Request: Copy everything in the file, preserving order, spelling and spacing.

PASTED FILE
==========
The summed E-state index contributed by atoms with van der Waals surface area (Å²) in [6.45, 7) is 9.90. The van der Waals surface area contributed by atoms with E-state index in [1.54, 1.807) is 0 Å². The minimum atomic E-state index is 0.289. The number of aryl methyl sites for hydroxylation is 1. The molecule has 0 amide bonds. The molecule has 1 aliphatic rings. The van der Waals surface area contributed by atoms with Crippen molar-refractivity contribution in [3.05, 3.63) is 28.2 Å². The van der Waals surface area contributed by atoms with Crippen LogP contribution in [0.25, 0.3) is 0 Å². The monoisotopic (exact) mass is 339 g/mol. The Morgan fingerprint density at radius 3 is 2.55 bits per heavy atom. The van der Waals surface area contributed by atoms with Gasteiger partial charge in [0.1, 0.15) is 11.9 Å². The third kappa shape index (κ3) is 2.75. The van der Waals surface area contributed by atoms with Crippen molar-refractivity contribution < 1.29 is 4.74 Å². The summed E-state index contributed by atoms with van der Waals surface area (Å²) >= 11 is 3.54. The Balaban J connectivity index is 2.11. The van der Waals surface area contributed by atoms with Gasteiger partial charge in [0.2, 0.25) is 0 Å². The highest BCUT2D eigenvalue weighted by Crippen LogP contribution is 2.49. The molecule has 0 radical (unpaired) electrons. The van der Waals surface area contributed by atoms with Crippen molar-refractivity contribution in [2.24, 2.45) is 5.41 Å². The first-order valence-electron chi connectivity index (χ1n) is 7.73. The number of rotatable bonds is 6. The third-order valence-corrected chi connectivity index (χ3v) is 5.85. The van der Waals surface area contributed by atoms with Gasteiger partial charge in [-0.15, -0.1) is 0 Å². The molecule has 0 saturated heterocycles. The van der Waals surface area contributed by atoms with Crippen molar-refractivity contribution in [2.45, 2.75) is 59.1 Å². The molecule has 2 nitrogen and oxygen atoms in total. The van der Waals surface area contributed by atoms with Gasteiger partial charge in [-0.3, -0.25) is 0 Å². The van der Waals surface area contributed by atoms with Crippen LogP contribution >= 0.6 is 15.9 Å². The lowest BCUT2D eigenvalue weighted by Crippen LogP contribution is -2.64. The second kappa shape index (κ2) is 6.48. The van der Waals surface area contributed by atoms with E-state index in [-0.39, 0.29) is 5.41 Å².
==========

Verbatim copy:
The summed E-state index contributed by atoms with van der Waals surface area (Å²) in [6.45, 7) is 9.90. The van der Waals surface area contributed by atoms with E-state index in [1.54, 1.807) is 0 Å². The minimum atomic E-state index is 0.289. The number of aryl methyl sites for hydroxylation is 1. The molecule has 0 amide bonds. The molecule has 1 aliphatic rings. The van der Waals surface area contributed by atoms with Crippen molar-refractivity contribution in [3.05, 3.63) is 28.2 Å². The van der Waals surface area contributed by atoms with Crippen LogP contribution in [0.25, 0.3) is 0 Å². The monoisotopic (exact) mass is 339 g/mol. The Morgan fingerprint density at radius 3 is 2.55 bits per heavy atom. The van der Waals surface area contributed by atoms with Gasteiger partial charge in [0.1, 0.15) is 11.9 Å². The third kappa shape index (κ3) is 2.75. The van der Waals surface area contributed by atoms with Crippen molar-refractivity contribution < 1.29 is 4.74 Å². The summed E-state index contributed by atoms with van der Waals surface area (Å²) >= 11 is 3.54. The Balaban J connectivity index is 2.11. The van der Waals surface area contributed by atoms with Gasteiger partial charge in [0.2, 0.25) is 0 Å². The highest BCUT2D eigenvalue weighted by Crippen LogP contribution is 2.49. The molecule has 0 radical (unpaired) electrons. The van der Waals surface area contributed by atoms with Crippen molar-refractivity contribution in [2.24, 2.45) is 5.41 Å². The first-order valence-electron chi connectivity index (χ1n) is 7.73. The number of rotatable bonds is 6. The third-order valence-corrected chi connectivity index (χ3v) is 5.85. The van der Waals surface area contributed by atoms with Gasteiger partial charge in [-0.15, -0.1) is 0 Å². The molecule has 0 saturated heterocycles. The van der Waals surface area contributed by atoms with Crippen molar-refractivity contribution in [2.45, 2.75) is 59.1 Å². The molecule has 2 nitrogen and oxygen atoms in total. The van der Waals surface area contributed by atoms with Gasteiger partial charge in [-0.3, -0.25) is 0 Å². The van der Waals surface area contributed by atoms with Crippen LogP contribution >= 0.6 is 15.9 Å². The lowest BCUT2D eigenvalue weighted by Crippen LogP contribution is -2.64. The second kappa shape index (κ2) is 6.48. The van der Waals surface area contributed by atoms with E-state index in [-0.39, 0.29) is 5.41 Å².